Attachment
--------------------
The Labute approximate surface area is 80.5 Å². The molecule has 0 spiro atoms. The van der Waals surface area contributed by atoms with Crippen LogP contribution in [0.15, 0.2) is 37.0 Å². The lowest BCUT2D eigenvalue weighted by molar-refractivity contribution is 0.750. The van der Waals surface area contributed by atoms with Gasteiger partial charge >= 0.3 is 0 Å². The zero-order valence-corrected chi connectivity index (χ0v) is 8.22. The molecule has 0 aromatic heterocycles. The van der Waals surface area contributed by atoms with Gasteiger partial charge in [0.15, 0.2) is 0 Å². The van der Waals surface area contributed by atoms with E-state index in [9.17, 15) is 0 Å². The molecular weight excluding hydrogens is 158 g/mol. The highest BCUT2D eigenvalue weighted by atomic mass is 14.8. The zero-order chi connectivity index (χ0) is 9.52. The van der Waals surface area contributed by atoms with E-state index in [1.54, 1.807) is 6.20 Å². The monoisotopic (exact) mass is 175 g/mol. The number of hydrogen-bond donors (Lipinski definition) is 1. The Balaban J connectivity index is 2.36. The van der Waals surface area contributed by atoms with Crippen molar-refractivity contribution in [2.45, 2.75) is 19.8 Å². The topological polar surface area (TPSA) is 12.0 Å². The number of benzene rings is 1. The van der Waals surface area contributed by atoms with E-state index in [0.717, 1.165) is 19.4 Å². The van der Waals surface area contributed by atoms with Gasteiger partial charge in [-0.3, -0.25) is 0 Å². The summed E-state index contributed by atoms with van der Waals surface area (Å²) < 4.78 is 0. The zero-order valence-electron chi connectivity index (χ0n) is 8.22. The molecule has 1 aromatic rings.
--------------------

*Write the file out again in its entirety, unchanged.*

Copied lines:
The Labute approximate surface area is 80.5 Å². The molecule has 0 spiro atoms. The van der Waals surface area contributed by atoms with Crippen LogP contribution in [0.15, 0.2) is 37.0 Å². The lowest BCUT2D eigenvalue weighted by molar-refractivity contribution is 0.750. The van der Waals surface area contributed by atoms with Gasteiger partial charge >= 0.3 is 0 Å². The zero-order valence-corrected chi connectivity index (χ0v) is 8.22. The molecule has 0 aromatic heterocycles. The van der Waals surface area contributed by atoms with Gasteiger partial charge in [0.15, 0.2) is 0 Å². The van der Waals surface area contributed by atoms with E-state index in [9.17, 15) is 0 Å². The molecular weight excluding hydrogens is 158 g/mol. The highest BCUT2D eigenvalue weighted by atomic mass is 14.8. The zero-order chi connectivity index (χ0) is 9.52. The van der Waals surface area contributed by atoms with E-state index in [1.54, 1.807) is 6.20 Å². The monoisotopic (exact) mass is 175 g/mol. The number of hydrogen-bond donors (Lipinski definition) is 1. The Balaban J connectivity index is 2.36. The van der Waals surface area contributed by atoms with Crippen molar-refractivity contribution in [2.45, 2.75) is 19.8 Å². The topological polar surface area (TPSA) is 12.0 Å². The number of benzene rings is 1. The van der Waals surface area contributed by atoms with E-state index in [0.717, 1.165) is 19.4 Å². The van der Waals surface area contributed by atoms with Gasteiger partial charge in [-0.3, -0.25) is 0 Å². The summed E-state index contributed by atoms with van der Waals surface area (Å²) < 4.78 is 0. The zero-order valence-electron chi connectivity index (χ0n) is 8.22. The molecule has 1 aromatic rings.